Laser removal of aircraft coatings
Commercial technology and rigorous testing improve processes
James J. Arthur, Thomas A. Naguy, and Debora A. Naguy
Commercial technology and rigorous testing improve processes
The U.S. Department of Defense (DoD) oversees major laser coating removal operations for depot maintenance facilities that repair, test, and remanufacture most of the weapon systems and support equipment possessed by the U.S. military. The current coating removal methods utilized by these depots are costly, time consuming, labor-intensive, and result in undesirable environmental conditions. Because of these concerns, all branches of the DoD involved in coatings removal operations are concerned with the identification of alternative methodologies focused primarily towards the elimination of chemical paint strippers, media blasting, and hand sanding. In response to this need, the U.S. Air Force Research Laboratory Environment and Energy Program Office (AFRL/RXSC) identified laser coating removal (LCR) as a potential replacement technology based on its ability to eliminate the use of chemicals and to substantially reduce waste streams.
Small area applications
AFRL/RXSC began investigation into LCR during a collaborative project with the Environmental Security Technology Certification Program (ESTCP) to test the ability of portable laser coating removal systems to remove organic coatings from small areas of components. Three handheld systems – 250W TEA CO2, 40W Nd:YAG, and 120W Nd:YAG – were evaluated for removing a variety of coating combinations from aluminum, steel, honeycomb, and composite substrates. Engineering tests were conducted to assess coating removal rate, physical substrate damage, and impact on paint adhesion. The results of these tests were compared to baseline data and data available in literature for conventional coating removal techniques. Results showed the three systems' techniques were comparable to the coating removal techniques currently in use by the DoD. A full report on the testing conducted is available from the ESTCP (www.estcp.org). Based on these results, 120W and 500W Nd:YAG systems have been implemented at all three Air Force Air Logistics Centers (ALCs) for use in small area operations on components removed from aircraft during depot operations. FIGURE 1 shows the 500W Nd:YAG laser in use at an ALC.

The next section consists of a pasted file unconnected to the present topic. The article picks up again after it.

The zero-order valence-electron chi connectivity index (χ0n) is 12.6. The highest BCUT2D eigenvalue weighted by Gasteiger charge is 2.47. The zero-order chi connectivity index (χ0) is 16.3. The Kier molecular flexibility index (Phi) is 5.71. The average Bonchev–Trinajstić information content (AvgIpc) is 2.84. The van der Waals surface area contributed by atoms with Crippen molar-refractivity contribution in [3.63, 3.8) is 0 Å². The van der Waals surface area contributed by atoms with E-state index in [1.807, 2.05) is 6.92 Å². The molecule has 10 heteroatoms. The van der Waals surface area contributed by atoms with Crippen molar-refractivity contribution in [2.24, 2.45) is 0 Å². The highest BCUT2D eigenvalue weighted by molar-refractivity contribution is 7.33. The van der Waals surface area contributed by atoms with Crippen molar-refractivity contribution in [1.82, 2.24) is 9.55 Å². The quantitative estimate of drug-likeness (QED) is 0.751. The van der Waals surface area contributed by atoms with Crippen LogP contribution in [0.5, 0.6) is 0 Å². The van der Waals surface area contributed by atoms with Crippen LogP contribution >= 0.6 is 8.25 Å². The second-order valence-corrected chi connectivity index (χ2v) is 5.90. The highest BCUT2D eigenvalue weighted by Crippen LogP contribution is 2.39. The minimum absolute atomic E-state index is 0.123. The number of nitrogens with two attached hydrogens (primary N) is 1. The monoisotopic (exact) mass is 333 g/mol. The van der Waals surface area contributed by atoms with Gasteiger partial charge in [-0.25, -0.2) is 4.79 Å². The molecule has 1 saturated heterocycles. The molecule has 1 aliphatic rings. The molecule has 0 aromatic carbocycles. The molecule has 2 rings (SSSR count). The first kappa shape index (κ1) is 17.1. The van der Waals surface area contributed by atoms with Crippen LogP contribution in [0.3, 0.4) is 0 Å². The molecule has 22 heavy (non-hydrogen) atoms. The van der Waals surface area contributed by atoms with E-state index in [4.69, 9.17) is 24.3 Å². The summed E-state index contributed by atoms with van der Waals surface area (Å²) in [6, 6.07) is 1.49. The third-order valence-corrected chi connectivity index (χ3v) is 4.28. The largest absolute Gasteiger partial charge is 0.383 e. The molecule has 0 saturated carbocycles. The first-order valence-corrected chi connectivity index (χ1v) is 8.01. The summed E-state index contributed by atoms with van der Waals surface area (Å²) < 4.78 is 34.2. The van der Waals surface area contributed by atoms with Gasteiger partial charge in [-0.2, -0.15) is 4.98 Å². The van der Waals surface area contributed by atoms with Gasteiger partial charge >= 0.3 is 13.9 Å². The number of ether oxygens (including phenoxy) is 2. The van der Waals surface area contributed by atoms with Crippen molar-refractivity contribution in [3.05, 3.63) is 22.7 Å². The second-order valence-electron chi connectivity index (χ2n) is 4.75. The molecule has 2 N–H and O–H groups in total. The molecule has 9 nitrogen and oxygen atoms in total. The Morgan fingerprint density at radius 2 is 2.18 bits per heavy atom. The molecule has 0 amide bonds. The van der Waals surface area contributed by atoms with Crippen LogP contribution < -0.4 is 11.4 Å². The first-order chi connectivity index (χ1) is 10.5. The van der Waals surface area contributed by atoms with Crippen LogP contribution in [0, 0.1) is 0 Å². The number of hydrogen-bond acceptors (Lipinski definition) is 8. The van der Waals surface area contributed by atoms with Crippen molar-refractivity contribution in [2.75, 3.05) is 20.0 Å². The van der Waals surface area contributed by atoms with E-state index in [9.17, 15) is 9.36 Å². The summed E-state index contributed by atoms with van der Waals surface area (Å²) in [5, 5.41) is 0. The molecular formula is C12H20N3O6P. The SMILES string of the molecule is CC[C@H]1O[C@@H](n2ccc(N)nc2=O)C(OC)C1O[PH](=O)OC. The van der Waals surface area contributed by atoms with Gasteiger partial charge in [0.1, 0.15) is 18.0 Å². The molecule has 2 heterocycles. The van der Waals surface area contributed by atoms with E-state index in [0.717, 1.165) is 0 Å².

|FIGURE 1. Part stripping using handheld lasers.|
Large area applications
The successful outcome of the handheld program allowed AFRL/RXSC to take the next step in the evolution of the technology and apply it to large components processed separately from the aircraft during depot maintenance. In order to accomplish this, the robotic laser coating removal system (RLCRS) project was initiated as a joint project with AFRL/RXSC, ESTCP, and the Oklahoma City ALC (OC-ALC) at Tinker AFB. This project involved development of a fully automated system for processing components such as ailerons, rudders, and aircraft doors.
This new system, shown in FIGURES 2 and 3, integrated advanced LCR technology with a fully automated robotic system. An important aspect considered in the design of this system was the desire of the Air Force to use commercially available components that had a demonstrated ability to be operated in industrial applications. Individual components that were selected for use in the RLCRS include a 6 kW CO2 slab laser from Rofin-Sinar (www.rofin.com), a large gantry from PAR Systems (www.par.com), a beam delivery system developed by American Laser Enterprises (www.a-l-e.net), a laser scanner from Scanlab (www.scanlab.de), and a TEKA (www.teka.me) particulate capture system.
|FIGURE 2. RLCRS system.|